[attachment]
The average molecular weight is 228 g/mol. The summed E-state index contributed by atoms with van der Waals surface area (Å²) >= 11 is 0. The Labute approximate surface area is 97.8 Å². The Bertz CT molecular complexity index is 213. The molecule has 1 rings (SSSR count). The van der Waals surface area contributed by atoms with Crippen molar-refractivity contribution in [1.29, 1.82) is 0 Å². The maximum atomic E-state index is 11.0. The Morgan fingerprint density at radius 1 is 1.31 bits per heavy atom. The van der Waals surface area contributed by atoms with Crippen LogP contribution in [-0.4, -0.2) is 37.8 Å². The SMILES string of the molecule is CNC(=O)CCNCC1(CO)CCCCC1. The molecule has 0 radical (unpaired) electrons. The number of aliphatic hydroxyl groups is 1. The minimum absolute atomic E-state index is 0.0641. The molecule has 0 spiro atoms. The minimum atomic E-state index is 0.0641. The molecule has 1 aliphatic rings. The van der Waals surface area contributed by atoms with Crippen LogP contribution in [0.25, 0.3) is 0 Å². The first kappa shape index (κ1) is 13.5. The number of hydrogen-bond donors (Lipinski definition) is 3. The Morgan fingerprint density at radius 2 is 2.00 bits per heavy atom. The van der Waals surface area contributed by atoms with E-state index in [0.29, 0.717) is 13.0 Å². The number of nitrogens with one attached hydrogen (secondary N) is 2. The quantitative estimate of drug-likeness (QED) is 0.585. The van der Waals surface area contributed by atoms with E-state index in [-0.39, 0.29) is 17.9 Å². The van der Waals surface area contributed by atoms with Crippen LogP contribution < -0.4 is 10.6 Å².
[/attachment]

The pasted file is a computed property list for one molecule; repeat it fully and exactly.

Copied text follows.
The average molecular weight is 228 g/mol. The summed E-state index contributed by atoms with van der Waals surface area (Å²) >= 11 is 0. The Labute approximate surface area is 97.8 Å². The Bertz CT molecular complexity index is 213. The molecule has 1 rings (SSSR count). The van der Waals surface area contributed by atoms with Crippen molar-refractivity contribution in [1.29, 1.82) is 0 Å². The maximum atomic E-state index is 11.0. The Morgan fingerprint density at radius 1 is 1.31 bits per heavy atom. The van der Waals surface area contributed by atoms with Crippen LogP contribution in [-0.4, -0.2) is 37.8 Å². The SMILES string of the molecule is CNC(=O)CCNCC1(CO)CCCCC1. The molecule has 0 radical (unpaired) electrons. The number of aliphatic hydroxyl groups is 1. The minimum absolute atomic E-state index is 0.0641. The molecule has 0 spiro atoms. The minimum atomic E-state index is 0.0641. The molecule has 1 aliphatic rings. The van der Waals surface area contributed by atoms with Crippen LogP contribution in [0.25, 0.3) is 0 Å². The first kappa shape index (κ1) is 13.5. The number of hydrogen-bond donors (Lipinski definition) is 3. The Morgan fingerprint density at radius 2 is 2.00 bits per heavy atom. The van der Waals surface area contributed by atoms with E-state index in [0.29, 0.717) is 13.0 Å². The number of nitrogens with one attached hydrogen (secondary N) is 2. The quantitative estimate of drug-likeness (QED) is 0.585. The van der Waals surface area contributed by atoms with E-state index in [-0.39, 0.29) is 17.9 Å². The van der Waals surface area contributed by atoms with Crippen LogP contribution < -0.4 is 10.6 Å².